Sets are** collections of unique objects or elements, and set operations are mathematical operations carried out on sets. **

Table of Content

## What is Set Operation

Set operations are **mathematical operations performed ****operation on sets, **** which are collections of distinct objects or elements. **These operations are fundamental in set theory and are used to manipulate sets, define relationships between sets, and solve problems involving collections of objects.

**There are three major types of operations performed on sets, such as:**

- Union of sets
- Intersection of sets
- Disjoint
- Set DifferenceÂ
- Complement
- Addition & SubtractionÂ

**Let us discuss these operations one by one.**

**Union**Â

**Union**

Union of sets A and B, denoted by ** A âˆª B, **is the set of distinct elements that belong to set A or set B, or both.

Â

**Above is the Venn Diagram of A U B.**

*Example*: Find the union of A = {2, 3, 4} and B = {3, 4, 5};
Solution : A âˆª B = {2, 3, 4, 5}.

**Intersection**Â

**Intersection**

The intersection of the sets A and B, denoted by** A âˆ© B,** is the set of elements that belong to both A and B i.e. set of the common elements in A and B.

Â

**Above is the Venn Diagram of A âˆ© B.**

*Example*: Find the intersection of A = {2, 3, 4} and B = {3, 4, 5}
Solution : A âˆ© B = {3, 4}.

**Disjoint**Â

**Disjoint**

Two sets are said to be disjoint if their intersection is the empty set. i.e, sets have no common elements.

Â

**Above is the Venn Diagram of A disjoint B.**

*Example*: Let A = {1, 3, 5, 7, 9} and B = { 2, 4, 6, 8}
A and B are disjoint sets since both of them have no common elements.

**Set Difference**Â

**Set Difference**

The difference between sets is denoted by** ‘A – B’**, which is the set containing elements that are in A but not in B. i.e., all elements of A except the element of B.

Â

Above is the **Venn Diagram of A-B.**

*Example*: If A = {1, 2, 3, 4, 5} and B = { 2, 4, 6, 8}, find A-B
Solution: A-B = {1, 3, 5}

### Complement

**The complement of a set A, denoted by A**^{C }**is the set of all the elements except the elements in A. Complement of the set A is U – A.**

Â

**Above is the Venn Diagram of A**^{c}

*Example*: Let U = {1, 2, 3, 4, 5, 6, 7, 8, 9, 10} and A = {2, 4, 6, 8}.
Find A

^{C}Solution: A

^{C}= U-A = {1, 3, 5, 7, 9, 10}

**Addition & Subtraction**Â

**Addition & Subtraction**

Addition of sets **A and B, referred to as ****Minkowski addition**** ,** is the set in whose elements are the sum of each possible pair of elements from the 2 sets (

**that is one element is from set A and the other is from set B).****It is to be observed that these operations are operable only on numeric data types. Even if operated otherwise, it would only be a symbolic representation without any significance. Further,**

**Set subtraction follows the same rule, but with the subtraction operation on the elements.**

**it can be seen easily that set addition is commutative, while subtraction is not.Â**Â

**For addition and consequently subtraction, please refer to this answer.**

[Tex]n(A\cup B) =n(A) + n(B) – n(A\cap B)Â Â [/Tex][Tex]A-B=A\cap \bar{B}Â Â [/Tex]

: Set Operations practiceCheck

## Property of set operation

**Set operations have several important properties that govern their behavior. Here are some fundamental properties of set operations:**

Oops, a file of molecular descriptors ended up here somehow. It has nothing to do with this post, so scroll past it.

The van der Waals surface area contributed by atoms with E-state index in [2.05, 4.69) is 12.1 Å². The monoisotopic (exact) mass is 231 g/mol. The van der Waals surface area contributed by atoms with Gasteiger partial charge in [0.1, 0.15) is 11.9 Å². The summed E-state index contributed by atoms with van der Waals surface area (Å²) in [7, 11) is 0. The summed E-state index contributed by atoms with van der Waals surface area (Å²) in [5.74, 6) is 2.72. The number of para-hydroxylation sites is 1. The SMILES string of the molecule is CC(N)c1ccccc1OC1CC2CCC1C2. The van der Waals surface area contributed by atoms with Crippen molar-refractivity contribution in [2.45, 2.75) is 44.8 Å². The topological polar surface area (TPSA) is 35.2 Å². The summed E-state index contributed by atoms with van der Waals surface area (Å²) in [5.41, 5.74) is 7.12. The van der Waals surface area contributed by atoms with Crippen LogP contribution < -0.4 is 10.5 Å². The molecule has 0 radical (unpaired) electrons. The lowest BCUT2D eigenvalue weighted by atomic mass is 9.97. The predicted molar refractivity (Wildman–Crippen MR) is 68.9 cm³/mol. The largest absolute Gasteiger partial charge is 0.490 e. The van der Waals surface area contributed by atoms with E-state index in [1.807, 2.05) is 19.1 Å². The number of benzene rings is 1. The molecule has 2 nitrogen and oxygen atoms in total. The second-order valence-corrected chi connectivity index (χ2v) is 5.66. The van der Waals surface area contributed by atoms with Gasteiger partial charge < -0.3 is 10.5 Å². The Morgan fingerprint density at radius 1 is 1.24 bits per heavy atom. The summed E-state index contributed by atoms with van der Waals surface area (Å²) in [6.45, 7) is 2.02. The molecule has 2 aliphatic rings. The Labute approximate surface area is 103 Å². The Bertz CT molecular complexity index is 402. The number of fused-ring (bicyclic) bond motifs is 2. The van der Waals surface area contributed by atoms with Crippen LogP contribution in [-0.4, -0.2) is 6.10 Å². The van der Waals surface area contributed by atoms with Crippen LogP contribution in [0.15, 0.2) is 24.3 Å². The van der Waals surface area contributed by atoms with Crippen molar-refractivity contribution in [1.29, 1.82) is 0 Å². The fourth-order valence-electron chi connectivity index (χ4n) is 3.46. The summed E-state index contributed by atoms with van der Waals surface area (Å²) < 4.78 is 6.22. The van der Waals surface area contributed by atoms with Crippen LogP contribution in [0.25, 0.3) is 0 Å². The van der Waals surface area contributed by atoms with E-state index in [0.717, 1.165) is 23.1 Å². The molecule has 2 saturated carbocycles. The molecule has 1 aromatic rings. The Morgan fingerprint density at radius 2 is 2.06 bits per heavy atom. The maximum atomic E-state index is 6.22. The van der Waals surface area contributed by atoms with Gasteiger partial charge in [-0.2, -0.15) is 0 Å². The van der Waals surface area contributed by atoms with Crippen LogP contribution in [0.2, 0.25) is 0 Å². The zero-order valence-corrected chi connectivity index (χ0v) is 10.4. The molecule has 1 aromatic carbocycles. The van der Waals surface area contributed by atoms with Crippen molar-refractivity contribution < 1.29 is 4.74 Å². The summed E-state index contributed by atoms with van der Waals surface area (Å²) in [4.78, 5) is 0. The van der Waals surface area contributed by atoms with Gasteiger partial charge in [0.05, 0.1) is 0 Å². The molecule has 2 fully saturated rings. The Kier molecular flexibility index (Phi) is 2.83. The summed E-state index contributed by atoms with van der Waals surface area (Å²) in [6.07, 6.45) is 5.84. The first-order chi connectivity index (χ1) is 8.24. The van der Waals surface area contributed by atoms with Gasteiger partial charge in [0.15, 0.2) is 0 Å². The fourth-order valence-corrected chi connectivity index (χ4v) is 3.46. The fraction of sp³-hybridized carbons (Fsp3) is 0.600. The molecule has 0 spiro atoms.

**Closure Property: **

**Closure Property:**

- Set operations are closed under their respective operations, meaning that performing an operation on sets results in another set.
- For example, the union, intersection, and difference of sets always produce sets as their results.

**Commutative Property:**

**Commutative Property:**

- Union: A âˆª B = B âˆª A
- Intersection: A âˆ© B = B âˆ© A
- Symmetric Difference: A Î” B = B Î” A

### Associative Property:

- Union: (A âˆª B) âˆª C = A âˆª (B âˆª C)
- Intersection: (A âˆ© B) âˆ© C = A âˆ© (B âˆ© C)

### Distributive Property:

- Union over Intersection: A âˆª (B âˆ© C) = (A âˆª B) âˆ© (A âˆª C)
- Intersection over Union: A âˆ© (B âˆª C) = (A âˆ© B) âˆª (A âˆ© C)

### Identity Property:

- Union: A âˆª âˆ… = A
- Intersection: A âˆ© U = A, where U represents the universal set
- Symmetric Difference: A Î” âˆ… = A

### Complement Property:

- Union: A âˆª A’ = U, where U is the universal set
- Intersection: A âˆ© A’ = âˆ… (the empty set)

### Absorption Property:

- Union over Intersection: A âˆª (A âˆ© B) = A
- Intersection over Union: A âˆ© (A âˆª B) = A

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## Conclusion of Set Operation

Set operations are essential tools that let us work with,** combine, and evaluate groups of items or components**. We may represent real-world settings, describe relationships between sets, and solve set-related problems by using

**A systematic foundation for comprehending and thinking about sets is provided by the qualities of set operations,**

**operations like union, intersection, complement, difference, and symmetric difference.**

**which include closure, commutative, associative, distributive, identity, complement, and absorption features.****Set Operations – FAQs**

**Set Operations – FAQs**

**What are the 4 operations of sets?**

The four fundamental operations of sets, commonly used in set theory and mathematics, are:

UnionIntersectionDifferenceComplement

### What are operations 4?

- They are
addition, subtraction, multiplication, and division.

### What is the union symbol?

“âˆª” serves as the union symbol, which symbolizes the process of joining two sets to create a new set that includes every unique element from both sets.

### What is power of a set?

The Set, including

is called the power set of that set. the power set of a set withthe empty set and the set itself,subsets if the set has n elements.n elements will have 2 n

### What is the formula for set operation?

n(PâˆªQ) = n(P) + n(Q) âˆ’ n(Pâˆ©Q).